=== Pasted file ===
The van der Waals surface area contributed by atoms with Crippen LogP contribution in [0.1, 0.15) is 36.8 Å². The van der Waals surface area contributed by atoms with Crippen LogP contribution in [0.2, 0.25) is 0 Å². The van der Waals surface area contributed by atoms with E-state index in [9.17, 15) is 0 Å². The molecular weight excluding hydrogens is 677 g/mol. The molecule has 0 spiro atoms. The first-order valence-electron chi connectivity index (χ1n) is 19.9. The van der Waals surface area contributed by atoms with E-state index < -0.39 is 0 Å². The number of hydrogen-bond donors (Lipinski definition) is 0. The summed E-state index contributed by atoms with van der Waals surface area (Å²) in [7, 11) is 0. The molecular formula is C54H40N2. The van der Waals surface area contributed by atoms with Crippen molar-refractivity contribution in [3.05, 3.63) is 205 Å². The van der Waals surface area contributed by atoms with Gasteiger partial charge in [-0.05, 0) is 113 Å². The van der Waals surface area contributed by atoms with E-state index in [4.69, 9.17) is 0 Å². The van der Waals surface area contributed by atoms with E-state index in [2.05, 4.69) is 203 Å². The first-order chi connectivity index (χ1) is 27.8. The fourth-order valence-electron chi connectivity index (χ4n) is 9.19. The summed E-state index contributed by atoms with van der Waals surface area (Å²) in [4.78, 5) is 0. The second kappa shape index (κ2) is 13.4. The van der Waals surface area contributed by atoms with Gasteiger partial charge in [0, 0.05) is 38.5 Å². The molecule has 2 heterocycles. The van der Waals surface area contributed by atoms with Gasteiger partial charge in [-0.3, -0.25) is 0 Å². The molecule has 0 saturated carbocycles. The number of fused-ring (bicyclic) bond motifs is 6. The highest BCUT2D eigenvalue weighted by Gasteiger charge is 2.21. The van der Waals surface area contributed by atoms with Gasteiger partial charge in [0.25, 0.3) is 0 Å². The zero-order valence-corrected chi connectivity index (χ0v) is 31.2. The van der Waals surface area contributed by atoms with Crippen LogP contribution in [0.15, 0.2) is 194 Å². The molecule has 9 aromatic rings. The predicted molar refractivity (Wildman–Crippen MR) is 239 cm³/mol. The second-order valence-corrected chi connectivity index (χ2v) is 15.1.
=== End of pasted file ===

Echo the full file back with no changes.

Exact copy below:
The van der Waals surface area contributed by atoms with Crippen LogP contribution in [0.1, 0.15) is 36.8 Å². The van der Waals surface area contributed by atoms with Crippen LogP contribution in [0.2, 0.25) is 0 Å². The van der Waals surface area contributed by atoms with E-state index in [9.17, 15) is 0 Å². The molecular weight excluding hydrogens is 677 g/mol. The molecule has 0 spiro atoms. The first-order valence-electron chi connectivity index (χ1n) is 19.9. The van der Waals surface area contributed by atoms with E-state index < -0.39 is 0 Å². The number of hydrogen-bond donors (Lipinski definition) is 0. The summed E-state index contributed by atoms with van der Waals surface area (Å²) in [7, 11) is 0. The molecular formula is C54H40N2. The van der Waals surface area contributed by atoms with Crippen molar-refractivity contribution in [3.05, 3.63) is 205 Å². The van der Waals surface area contributed by atoms with Gasteiger partial charge in [-0.05, 0) is 113 Å². The van der Waals surface area contributed by atoms with E-state index in [4.69, 9.17) is 0 Å². The van der Waals surface area contributed by atoms with E-state index in [2.05, 4.69) is 203 Å². The first-order chi connectivity index (χ1) is 27.8. The fourth-order valence-electron chi connectivity index (χ4n) is 9.19. The summed E-state index contributed by atoms with van der Waals surface area (Å²) in [4.78, 5) is 0. The second kappa shape index (κ2) is 13.4. The van der Waals surface area contributed by atoms with Gasteiger partial charge in [0, 0.05) is 38.5 Å². The molecule has 2 heterocycles. The van der Waals surface area contributed by atoms with Gasteiger partial charge in [-0.3, -0.25) is 0 Å². The molecule has 0 saturated carbocycles. The number of fused-ring (bicyclic) bond motifs is 6. The highest BCUT2D eigenvalue weighted by Gasteiger charge is 2.21. The van der Waals surface area contributed by atoms with Gasteiger partial charge in [0.25, 0.3) is 0 Å². The zero-order valence-corrected chi connectivity index (χ0v) is 31.2. The van der Waals surface area contributed by atoms with Crippen LogP contribution in [0.15, 0.2) is 194 Å². The molecule has 9 aromatic rings. The predicted molar refractivity (Wildman–Crippen MR) is 239 cm³/mol. The second-order valence-corrected chi connectivity index (χ2v) is 15.1.